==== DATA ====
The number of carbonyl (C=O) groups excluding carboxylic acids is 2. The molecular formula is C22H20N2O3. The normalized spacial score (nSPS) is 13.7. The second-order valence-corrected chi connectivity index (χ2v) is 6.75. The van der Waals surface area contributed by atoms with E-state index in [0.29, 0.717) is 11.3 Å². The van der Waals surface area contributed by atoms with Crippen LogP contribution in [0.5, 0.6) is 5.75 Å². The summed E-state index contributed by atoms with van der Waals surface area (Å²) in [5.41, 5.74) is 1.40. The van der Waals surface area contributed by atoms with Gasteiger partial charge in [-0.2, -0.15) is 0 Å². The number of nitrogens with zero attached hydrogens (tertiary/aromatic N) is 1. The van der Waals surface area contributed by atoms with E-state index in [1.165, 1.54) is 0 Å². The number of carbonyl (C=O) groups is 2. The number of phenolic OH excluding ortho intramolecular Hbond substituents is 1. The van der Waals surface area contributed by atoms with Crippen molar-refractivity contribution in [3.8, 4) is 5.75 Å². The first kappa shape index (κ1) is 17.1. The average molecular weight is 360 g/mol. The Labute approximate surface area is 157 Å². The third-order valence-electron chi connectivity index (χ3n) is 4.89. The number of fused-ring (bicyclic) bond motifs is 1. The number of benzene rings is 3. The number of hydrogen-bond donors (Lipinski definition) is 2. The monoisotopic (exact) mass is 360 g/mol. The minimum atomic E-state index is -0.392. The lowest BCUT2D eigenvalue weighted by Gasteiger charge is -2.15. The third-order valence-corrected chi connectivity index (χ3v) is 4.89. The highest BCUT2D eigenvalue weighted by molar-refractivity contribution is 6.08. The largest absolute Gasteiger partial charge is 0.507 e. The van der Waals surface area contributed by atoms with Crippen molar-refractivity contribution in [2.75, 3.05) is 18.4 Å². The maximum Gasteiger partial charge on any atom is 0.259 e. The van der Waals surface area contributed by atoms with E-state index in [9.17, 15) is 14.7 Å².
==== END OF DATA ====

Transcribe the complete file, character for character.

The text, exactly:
The number of carbonyl (C=O) groups excluding carboxylic acids is 2. The molecular formula is C22H20N2O3. The normalized spacial score (nSPS) is 13.7. The second-order valence-corrected chi connectivity index (χ2v) is 6.75. The van der Waals surface area contributed by atoms with E-state index in [0.29, 0.717) is 11.3 Å². The van der Waals surface area contributed by atoms with Crippen LogP contribution in [0.5, 0.6) is 5.75 Å². The summed E-state index contributed by atoms with van der Waals surface area (Å²) in [5.41, 5.74) is 1.40. The van der Waals surface area contributed by atoms with Gasteiger partial charge in [-0.2, -0.15) is 0 Å². The number of nitrogens with zero attached hydrogens (tertiary/aromatic N) is 1. The van der Waals surface area contributed by atoms with E-state index in [1.165, 1.54) is 0 Å². The number of carbonyl (C=O) groups is 2. The number of phenolic OH excluding ortho intramolecular Hbond substituents is 1. The van der Waals surface area contributed by atoms with Crippen molar-refractivity contribution in [3.8, 4) is 5.75 Å². The first kappa shape index (κ1) is 17.1. The average molecular weight is 360 g/mol. The Labute approximate surface area is 157 Å². The third-order valence-electron chi connectivity index (χ3n) is 4.89. The number of fused-ring (bicyclic) bond motifs is 1. The number of benzene rings is 3. The number of hydrogen-bond donors (Lipinski definition) is 2. The monoisotopic (exact) mass is 360 g/mol. The minimum atomic E-state index is -0.392. The lowest BCUT2D eigenvalue weighted by Gasteiger charge is -2.15. The third-order valence-corrected chi connectivity index (χ3v) is 4.89. The highest BCUT2D eigenvalue weighted by molar-refractivity contribution is 6.08. The largest absolute Gasteiger partial charge is 0.507 e. The van der Waals surface area contributed by atoms with Crippen molar-refractivity contribution in [2.75, 3.05) is 18.4 Å². The maximum Gasteiger partial charge on any atom is 0.259 e. The van der Waals surface area contributed by atoms with E-state index in [9.17, 15) is 14.7 Å².